By Bruce Greenhalgh
If you’ve ever rogained, even just once, you’ve most likely faced the problem of explaining the sport to somebody else. It seems that few people outside rogaining have any understanding of it. When attempting to explain rogaining I often ask if people know what orienteering is, and they usually do. If they do, I explain that the two sports are similar (map, compass, etc) but that there are important differences, such as rogaining being a team sport and one that involves longer distances and time. So far, so good. It’s when I get to explaining just how long – up to 24 hours – that things get a bit difficult. The idea that you are out running around the countryside with only a map and compass to guide you for 24 HOURS troubles the comprehension of a lot of people. In my observation people either ‘get it’ and appreciate why you think it’s a good thing to do, or they assess that perhaps you’re a little ‘different’.
Faced with, at best, a nascent understanding of rogaining I rarely muddy the waters by then adding that a 24 hour event is actually more a 27 hour event. That’s because before the 24 hours of traversing the countryside begins there are up to 3 hours of planning with the map. I say ‘up to’ because there are other things to do in that time: making decisions about what gear to take, final packing of backpacks, last minute fuel intake (also known as eating) and etc. It’s also true that many competitors have a casual approach to the whole planning thing and might pick up their maps late(ish) and spend a comparatively short time devising their route(‘Let’s head north!’) For those that want to maximize their rogaine performance though, it’s a case of spending as much time as possible planning.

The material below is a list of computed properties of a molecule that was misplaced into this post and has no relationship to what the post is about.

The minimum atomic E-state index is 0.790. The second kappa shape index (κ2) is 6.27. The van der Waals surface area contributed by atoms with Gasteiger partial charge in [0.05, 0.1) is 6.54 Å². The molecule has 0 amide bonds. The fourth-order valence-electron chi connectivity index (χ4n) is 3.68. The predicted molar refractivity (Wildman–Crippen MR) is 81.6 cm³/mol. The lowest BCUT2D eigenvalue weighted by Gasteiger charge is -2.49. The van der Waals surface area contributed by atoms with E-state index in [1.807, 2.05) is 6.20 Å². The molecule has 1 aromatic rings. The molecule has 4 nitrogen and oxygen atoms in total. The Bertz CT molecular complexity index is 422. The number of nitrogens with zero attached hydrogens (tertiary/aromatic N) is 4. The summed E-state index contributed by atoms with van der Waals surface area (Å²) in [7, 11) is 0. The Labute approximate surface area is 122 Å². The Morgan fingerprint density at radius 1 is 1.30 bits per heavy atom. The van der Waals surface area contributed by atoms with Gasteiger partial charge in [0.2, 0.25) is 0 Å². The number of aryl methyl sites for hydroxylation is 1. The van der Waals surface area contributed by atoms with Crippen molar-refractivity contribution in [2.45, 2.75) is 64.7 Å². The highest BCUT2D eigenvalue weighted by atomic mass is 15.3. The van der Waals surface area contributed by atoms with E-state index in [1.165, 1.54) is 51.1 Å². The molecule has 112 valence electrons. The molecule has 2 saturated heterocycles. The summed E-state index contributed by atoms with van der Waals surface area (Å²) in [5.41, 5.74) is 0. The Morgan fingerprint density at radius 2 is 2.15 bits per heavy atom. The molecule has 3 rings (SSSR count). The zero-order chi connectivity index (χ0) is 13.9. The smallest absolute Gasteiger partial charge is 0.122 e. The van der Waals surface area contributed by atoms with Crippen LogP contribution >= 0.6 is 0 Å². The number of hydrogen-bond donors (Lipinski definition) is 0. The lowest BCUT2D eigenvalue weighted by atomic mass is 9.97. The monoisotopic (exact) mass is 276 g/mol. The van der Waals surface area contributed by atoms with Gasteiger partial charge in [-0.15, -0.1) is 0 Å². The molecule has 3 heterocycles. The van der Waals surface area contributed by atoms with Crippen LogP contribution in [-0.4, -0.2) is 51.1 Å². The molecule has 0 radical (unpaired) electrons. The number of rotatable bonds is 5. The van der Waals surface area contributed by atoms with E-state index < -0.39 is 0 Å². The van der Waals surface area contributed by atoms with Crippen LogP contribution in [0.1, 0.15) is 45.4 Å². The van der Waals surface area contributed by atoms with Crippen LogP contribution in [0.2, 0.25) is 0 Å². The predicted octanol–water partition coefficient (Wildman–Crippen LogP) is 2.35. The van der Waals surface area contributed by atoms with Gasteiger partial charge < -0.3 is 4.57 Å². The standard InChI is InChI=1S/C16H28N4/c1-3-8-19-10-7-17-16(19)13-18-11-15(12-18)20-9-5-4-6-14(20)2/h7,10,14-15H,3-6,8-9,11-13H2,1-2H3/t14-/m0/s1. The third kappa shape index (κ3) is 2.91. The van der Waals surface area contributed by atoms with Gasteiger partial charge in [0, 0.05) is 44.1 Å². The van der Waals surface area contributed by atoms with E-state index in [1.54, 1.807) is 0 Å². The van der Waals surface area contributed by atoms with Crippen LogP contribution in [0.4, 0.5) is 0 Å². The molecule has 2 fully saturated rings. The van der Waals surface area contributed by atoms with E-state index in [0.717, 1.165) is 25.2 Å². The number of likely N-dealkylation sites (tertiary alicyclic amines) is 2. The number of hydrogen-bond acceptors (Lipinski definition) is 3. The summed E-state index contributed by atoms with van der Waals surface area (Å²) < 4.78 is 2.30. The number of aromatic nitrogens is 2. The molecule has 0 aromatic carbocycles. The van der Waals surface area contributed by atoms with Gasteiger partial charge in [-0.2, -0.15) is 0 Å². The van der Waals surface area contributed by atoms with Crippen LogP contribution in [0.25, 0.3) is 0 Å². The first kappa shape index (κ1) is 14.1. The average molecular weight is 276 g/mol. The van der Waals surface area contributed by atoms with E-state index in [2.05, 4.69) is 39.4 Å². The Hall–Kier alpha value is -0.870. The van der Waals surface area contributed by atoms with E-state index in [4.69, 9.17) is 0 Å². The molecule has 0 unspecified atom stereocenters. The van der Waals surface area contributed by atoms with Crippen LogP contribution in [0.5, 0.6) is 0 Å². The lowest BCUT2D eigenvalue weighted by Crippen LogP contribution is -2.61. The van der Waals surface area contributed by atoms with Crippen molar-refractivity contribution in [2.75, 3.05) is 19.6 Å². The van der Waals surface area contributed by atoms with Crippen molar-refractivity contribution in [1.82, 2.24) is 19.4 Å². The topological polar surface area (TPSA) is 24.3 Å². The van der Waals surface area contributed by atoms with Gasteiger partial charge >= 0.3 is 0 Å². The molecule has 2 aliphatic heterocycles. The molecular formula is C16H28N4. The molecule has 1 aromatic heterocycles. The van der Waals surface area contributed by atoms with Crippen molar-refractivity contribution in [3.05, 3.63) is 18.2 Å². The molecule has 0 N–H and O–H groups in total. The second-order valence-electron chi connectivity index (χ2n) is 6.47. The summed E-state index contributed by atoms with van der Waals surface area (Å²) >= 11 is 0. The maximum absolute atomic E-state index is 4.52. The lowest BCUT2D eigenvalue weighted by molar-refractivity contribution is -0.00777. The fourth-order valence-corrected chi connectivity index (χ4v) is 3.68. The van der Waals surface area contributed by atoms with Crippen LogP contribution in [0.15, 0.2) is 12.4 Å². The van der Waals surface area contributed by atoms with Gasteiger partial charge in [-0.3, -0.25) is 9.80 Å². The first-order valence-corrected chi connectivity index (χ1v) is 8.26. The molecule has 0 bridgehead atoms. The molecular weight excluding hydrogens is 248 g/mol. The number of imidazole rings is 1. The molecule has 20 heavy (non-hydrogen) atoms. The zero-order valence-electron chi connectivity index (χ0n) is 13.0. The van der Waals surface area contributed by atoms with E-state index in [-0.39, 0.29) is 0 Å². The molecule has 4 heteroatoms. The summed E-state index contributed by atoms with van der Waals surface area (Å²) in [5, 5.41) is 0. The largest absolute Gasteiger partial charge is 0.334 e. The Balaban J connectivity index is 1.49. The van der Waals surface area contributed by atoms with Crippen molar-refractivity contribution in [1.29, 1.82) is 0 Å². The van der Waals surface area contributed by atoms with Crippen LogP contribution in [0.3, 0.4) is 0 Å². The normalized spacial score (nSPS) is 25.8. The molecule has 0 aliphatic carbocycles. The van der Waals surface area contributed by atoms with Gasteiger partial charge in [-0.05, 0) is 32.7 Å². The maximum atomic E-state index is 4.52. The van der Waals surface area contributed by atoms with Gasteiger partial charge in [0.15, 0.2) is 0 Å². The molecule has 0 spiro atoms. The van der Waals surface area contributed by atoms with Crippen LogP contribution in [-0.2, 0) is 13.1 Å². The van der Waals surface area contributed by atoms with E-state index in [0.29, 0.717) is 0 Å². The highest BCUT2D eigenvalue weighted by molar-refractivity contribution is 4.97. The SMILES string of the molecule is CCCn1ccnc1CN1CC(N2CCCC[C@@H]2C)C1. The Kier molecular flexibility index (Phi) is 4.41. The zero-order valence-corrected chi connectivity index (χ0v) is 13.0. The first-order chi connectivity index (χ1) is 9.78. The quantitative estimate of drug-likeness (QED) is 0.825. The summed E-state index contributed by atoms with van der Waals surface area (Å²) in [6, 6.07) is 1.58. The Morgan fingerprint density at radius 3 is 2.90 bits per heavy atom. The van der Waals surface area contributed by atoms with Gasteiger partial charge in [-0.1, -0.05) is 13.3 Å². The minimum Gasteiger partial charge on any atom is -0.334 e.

Whatever the approach it’s fair to say that a rogaine begins with the planning phase. Preparation is, of course, part of any sporting endeavour, but there are few sports where the preparation is so intrinsically part of the competition and few sports where planning is as important. As one of the interstate competitors at the recent Australian championships remarked to me, ‘You can’t win it in the planning, but you can lose it.’ There’s a lot of truth in that. Regardless of how well you are prepared physically, good course selection is critical to a satisfying result.